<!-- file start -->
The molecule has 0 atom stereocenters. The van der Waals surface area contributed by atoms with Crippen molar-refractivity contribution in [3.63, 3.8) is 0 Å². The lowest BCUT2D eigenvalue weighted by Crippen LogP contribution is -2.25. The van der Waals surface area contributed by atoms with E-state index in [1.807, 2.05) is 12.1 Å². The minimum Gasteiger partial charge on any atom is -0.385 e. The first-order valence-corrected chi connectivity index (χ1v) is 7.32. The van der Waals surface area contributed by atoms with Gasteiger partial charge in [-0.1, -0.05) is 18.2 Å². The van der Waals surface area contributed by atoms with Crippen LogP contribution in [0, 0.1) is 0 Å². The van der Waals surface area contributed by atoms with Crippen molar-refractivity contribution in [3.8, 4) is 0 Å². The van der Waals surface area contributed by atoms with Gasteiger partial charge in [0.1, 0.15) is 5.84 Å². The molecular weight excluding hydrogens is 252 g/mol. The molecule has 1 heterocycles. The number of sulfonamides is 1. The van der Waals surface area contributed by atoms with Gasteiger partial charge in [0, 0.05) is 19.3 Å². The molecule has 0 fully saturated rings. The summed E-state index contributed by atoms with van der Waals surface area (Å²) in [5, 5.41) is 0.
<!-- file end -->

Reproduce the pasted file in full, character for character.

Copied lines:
The molecule has 0 atom stereocenters. The van der Waals surface area contributed by atoms with Crippen molar-refractivity contribution in [3.63, 3.8) is 0 Å². The lowest BCUT2D eigenvalue weighted by Crippen LogP contribution is -2.25. The van der Waals surface area contributed by atoms with E-state index in [1.807, 2.05) is 12.1 Å². The minimum Gasteiger partial charge on any atom is -0.385 e. The first-order valence-corrected chi connectivity index (χ1v) is 7.32. The van der Waals surface area contributed by atoms with Gasteiger partial charge in [-0.1, -0.05) is 18.2 Å². The van der Waals surface area contributed by atoms with Crippen LogP contribution in [0, 0.1) is 0 Å². The van der Waals surface area contributed by atoms with Crippen molar-refractivity contribution in [3.8, 4) is 0 Å². The van der Waals surface area contributed by atoms with Gasteiger partial charge in [0.1, 0.15) is 5.84 Å². The molecular weight excluding hydrogens is 252 g/mol. The molecule has 1 heterocycles. The number of sulfonamides is 1. The van der Waals surface area contributed by atoms with Gasteiger partial charge in [0, 0.05) is 19.3 Å². The molecule has 0 fully saturated rings. The summed E-state index contributed by atoms with van der Waals surface area (Å²) in [5, 5.41) is 0.